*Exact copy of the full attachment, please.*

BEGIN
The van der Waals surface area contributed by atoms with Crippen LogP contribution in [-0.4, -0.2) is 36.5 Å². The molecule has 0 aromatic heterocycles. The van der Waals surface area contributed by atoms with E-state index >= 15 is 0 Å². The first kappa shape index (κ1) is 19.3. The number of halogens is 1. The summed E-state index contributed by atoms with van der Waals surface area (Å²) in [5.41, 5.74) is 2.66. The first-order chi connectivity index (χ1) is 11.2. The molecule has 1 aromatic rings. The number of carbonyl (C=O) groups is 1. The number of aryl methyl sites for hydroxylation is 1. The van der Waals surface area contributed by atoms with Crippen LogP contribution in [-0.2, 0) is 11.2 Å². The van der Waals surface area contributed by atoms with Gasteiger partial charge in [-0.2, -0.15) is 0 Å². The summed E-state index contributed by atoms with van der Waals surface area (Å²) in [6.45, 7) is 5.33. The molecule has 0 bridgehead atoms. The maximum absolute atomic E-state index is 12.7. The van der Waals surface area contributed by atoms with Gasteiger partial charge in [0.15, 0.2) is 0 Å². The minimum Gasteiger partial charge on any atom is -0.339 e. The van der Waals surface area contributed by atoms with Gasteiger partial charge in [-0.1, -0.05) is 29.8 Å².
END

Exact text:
The van der Waals surface area contributed by atoms with Crippen LogP contribution in [-0.4, -0.2) is 36.5 Å². The molecule has 0 aromatic heterocycles. The van der Waals surface area contributed by atoms with E-state index >= 15 is 0 Å². The first kappa shape index (κ1) is 19.3. The number of halogens is 1. The summed E-state index contributed by atoms with van der Waals surface area (Å²) in [5.41, 5.74) is 2.66. The first-order chi connectivity index (χ1) is 11.2. The molecule has 1 aromatic rings. The number of carbonyl (C=O) groups is 1. The number of aryl methyl sites for hydroxylation is 1. The van der Waals surface area contributed by atoms with Crippen LogP contribution in [-0.2, 0) is 11.2 Å². The van der Waals surface area contributed by atoms with Gasteiger partial charge in [-0.2, -0.15) is 0 Å². The summed E-state index contributed by atoms with van der Waals surface area (Å²) in [6.45, 7) is 5.33. The molecule has 0 bridgehead atoms. The maximum absolute atomic E-state index is 12.7. The van der Waals surface area contributed by atoms with Gasteiger partial charge in [0.15, 0.2) is 0 Å². The minimum Gasteiger partial charge on any atom is -0.339 e. The van der Waals surface area contributed by atoms with Gasteiger partial charge in [-0.1, -0.05) is 29.8 Å².